hide Matching Documents

The documents where this entity occurs most often are shown below. Click on a document to open it.

Document Max. Freq Min. Freq
George Meade, The Life and Letters of George Gordon Meade, Major-General United States Army (ed. George Gordon Meade) 296 6 Browse Search
Robert Underwood Johnson, Clarence Clough Buell, Battles and Leaders of the Civil War. Volume 3. 246 4 Browse Search
Comte de Paris, History of the Civil War in America. Vol. 3. (ed. Henry Coppee , LL.D.) 180 2 Browse Search
Benson J. Lossing, Pictorial Field Book of the Civil War. Volume 3. 60 2 Browse Search
The Photographic History of The Civil War: in ten volumes, Thousands of Scenes Photographed 1861-65, with Text by many Special Authorities, Volume 2: Two Years of Grim War. (ed. Francis Trevelyan Miller) 48 2 Browse Search
The Annals of the Civil War Written by Leading Participants North and South (ed. Alexander Kelly McClure) 42 0 Browse Search
William F. Fox, Lt. Col. U. S. V., Regimental Losses in the American Civil War, 1861-1865: A Treatise on the extent and nature of the mortuary losses in the Union regiments, with full and exhaustive statistics compiled from the official records on file in the state military bureaus and at Washington 39 1 Browse Search
General James Longstreet, From Manassas to Appomattox 23 1 Browse Search
Rebellion Record: a Diary of American Events, Diary from December 17, 1860 - April 30, 1864 (ed. Frank Moore) 21 3 Browse Search
Thomas Wentworth Higginson, Harvard Memorial Biographies 20 0 Browse Search
View all matching documents...

Browsing named entities in Benson J. Lossing, Pictorial Field Book of the Civil War. Volume 1.. You can also browse the collection for Daniel E. Sickles or search for Daniel E. Sickles in all documents.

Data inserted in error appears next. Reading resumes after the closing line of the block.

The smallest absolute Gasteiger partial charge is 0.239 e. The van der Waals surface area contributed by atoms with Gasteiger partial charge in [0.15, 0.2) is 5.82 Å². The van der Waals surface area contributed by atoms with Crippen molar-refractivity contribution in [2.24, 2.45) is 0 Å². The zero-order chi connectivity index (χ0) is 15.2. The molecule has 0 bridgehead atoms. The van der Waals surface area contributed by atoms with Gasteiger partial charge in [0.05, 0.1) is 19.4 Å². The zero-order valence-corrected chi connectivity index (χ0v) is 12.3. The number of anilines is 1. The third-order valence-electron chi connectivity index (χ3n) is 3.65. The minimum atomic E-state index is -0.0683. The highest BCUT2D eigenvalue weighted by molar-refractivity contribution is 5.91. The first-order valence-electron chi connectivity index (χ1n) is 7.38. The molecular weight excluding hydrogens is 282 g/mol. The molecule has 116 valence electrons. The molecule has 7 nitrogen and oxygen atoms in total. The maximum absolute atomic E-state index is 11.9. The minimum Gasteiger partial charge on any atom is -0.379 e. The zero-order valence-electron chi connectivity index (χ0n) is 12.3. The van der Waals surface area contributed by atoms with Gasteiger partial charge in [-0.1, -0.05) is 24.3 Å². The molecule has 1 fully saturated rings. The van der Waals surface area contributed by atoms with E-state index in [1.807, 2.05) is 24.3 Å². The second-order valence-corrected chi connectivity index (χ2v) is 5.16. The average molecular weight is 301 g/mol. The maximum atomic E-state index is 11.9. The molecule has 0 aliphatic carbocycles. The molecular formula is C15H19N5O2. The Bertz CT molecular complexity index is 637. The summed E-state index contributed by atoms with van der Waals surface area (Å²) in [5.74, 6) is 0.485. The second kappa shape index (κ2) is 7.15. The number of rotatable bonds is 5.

Your search returned 4 results in 2 document sections:

Benson J. Lossing, Pictorial Field Book of the Civil War. Volume 1., Chapter 4: seditious movements in Congress.--Secession in South Carolina, and its effects. (search)
desire for the preservation of peace, that the people of the Free-labor States were ready to make every reasonable sacrifice for its sake. The most important of these conciliatory suggestions were made by Representatives John Cochrane and Daniel E. Sickles, of New York; Thomas C. Hindman, of Arkansas; Clement L. Vallandigham, of Ohio; and John W. Noell, of Missouri. Mr. Cochrane, who was afterward a general in the National Army, fighting the Slave interest in rebellion, and also a candidat coerce a Sovereign State into obedience to it would be levying war upon a substantial power, and would precipitate a dissolution of the Union. Proceedings of Congress, December 12, 17, and 24, 1860, reported in the Congressional Globe. Mr. Sickles, who afterward fought the secessionists in arms, as a commanding general, and lost a leg in the fray, proposed an amendment declaring that when a State, in the exercise of its sovereignty, should secede, the Government of the United States sho
Benson J. Lossing, Pictorial Field Book of the Civil War. Volume 1., Chapter 11: the Montgomery Convention.--treason of General Twiggs.--Lincoln and Buchanan at the Capital. (search)
people. Coincident with these manifestations were the strong convictions of Holt, Dix, and Attorney-General Stanton of his Cabinet. The secret history of these public demonstrations of a desire to hold Fort Sumter has been given by General Daniel E. Sickles, in a brief eulogy of Mr. Stanton, the Secretary of War during a greater portion of Mr. Lincoln's Administration. Toward evening, on one of the gloomy days in the winter of 1861, says Sickles, the Attorney-General [Stanton] sent for onSickles, the Attorney-General [Stanton] sent for one of the representatives in Congress from New York, and informed him that unless the public opinion of the North was instantly manifested, the President would yield to the demand of South Carolina, and order Major Anderson back from Sumter to Moultrie. It was decided at once that an envoy should go to the principal Northern cities and announce that the President had decided to maintain Anderson in Sumter at all hazards. 4 Fire some powder, said Stanton; all we can do yet is to fire blank ca